The display 21 has a mounting bracket 51 provided along one edge of the support plate 22 for attaching the display to a wall. The mounting bracket 51 may be integrally formed with the support plate 22 as shown or the mounting bracket may be mounted to the support plate using suitable securement means. The configuration of the mounting bracket may be tailored to match the style of wall available for displaying the merchandise. As shown in FIG. 1, the wall 52 is formed with a plurality of horizontally extending slots 53. The distal end of the mounting bracket 51 terminates in an L-shaped flange 54 shaped to engage the slots 53 in the wall. By inserted the L-shaped flange 54 into a selected slot 53, the display apparatus 21 may be conveniently mounted to the wall at the desired location. Although not shown, screws or other fastening means may be inserted through apertures formed in the bracket 51 to further secure the display apparatus 21 to the wall.
As shown in FIGS. 2-3, the mounting bracket 51 is offset from and positioned at an angle relative to the retainer 23 so that the display 21 supports the skate 11 at an angle of approximately 45° relative to the plane of the wall. Some merchants prefer to display the in-line skates at such an angle to aesthetically enhance the appearance of the entire display and emphasize the side view of the skate. The placement of the mounting bracket 51 relative to the retainer 23 may be adjusted to achieve the desired orientation of the skate relative to the wall. The support bracket 22 and retainer 23 may also be configured to support the skate 11 parallel to the wall. The display 21 optionally includes a flap 59 depending from the support plate 22. The flap 59 may be used to display information about the skate such as the model, the manufacturer, important features of the skate, the selling price and the like.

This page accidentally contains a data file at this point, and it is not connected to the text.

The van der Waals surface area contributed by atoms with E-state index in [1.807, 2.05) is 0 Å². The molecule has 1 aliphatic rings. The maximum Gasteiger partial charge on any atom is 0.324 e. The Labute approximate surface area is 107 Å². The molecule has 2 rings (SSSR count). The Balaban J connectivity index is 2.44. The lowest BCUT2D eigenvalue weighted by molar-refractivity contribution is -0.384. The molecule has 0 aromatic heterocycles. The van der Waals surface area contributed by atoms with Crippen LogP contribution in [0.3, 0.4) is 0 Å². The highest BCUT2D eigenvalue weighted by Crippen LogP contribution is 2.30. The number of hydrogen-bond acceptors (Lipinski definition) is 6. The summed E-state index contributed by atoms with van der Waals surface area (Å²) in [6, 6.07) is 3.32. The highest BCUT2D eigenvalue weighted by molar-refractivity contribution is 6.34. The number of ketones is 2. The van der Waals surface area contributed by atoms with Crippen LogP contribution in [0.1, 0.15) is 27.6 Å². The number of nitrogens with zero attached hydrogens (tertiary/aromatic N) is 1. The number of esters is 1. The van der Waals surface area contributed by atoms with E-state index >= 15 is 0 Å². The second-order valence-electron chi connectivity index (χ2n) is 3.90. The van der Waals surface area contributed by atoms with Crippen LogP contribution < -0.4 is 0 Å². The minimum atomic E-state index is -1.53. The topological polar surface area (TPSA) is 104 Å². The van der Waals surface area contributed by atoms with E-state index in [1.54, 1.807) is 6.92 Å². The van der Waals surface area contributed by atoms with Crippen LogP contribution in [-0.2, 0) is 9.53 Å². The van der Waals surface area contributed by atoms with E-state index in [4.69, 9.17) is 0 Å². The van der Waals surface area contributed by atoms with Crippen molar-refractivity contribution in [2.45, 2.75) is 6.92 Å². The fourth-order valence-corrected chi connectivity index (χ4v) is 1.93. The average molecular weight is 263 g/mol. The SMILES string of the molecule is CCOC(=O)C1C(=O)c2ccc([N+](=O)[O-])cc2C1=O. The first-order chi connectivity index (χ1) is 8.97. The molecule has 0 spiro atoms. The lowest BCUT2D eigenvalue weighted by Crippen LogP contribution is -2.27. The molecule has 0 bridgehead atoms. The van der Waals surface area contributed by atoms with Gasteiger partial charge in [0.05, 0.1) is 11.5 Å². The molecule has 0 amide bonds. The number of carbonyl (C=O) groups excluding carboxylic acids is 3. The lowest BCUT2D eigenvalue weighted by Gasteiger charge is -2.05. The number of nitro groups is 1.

A modified display apparatus 21b is shown in FIGS. 5 and 6. The display 21b includes a retainer 23b mounted to a support plate 22b. A mounting bracket 51b is used to mount the display with the support bracket 22b perpendicular to the wall. The skate 11 is suspended from the plate 22b with one of the rollers 16 positioned in the slot 47b in the support plate and engaged by the loop 24b of the retainer. As shown in FIG. 6, the loop 24b is dimensioned to fit within the channel of the frame 14 to engage the upper portion of the roller 16. The retainer 23b and the lateral support provided by the support plate 22b support the skate 11 in a substantially upright orientation. The skate 11 may be positioned with either the front or back roller 16 seated in slot 47b and engaged by loop 24b of the retainer or, if desired, the length of the elongated slot 47b may be increased to receive more than one roller 16.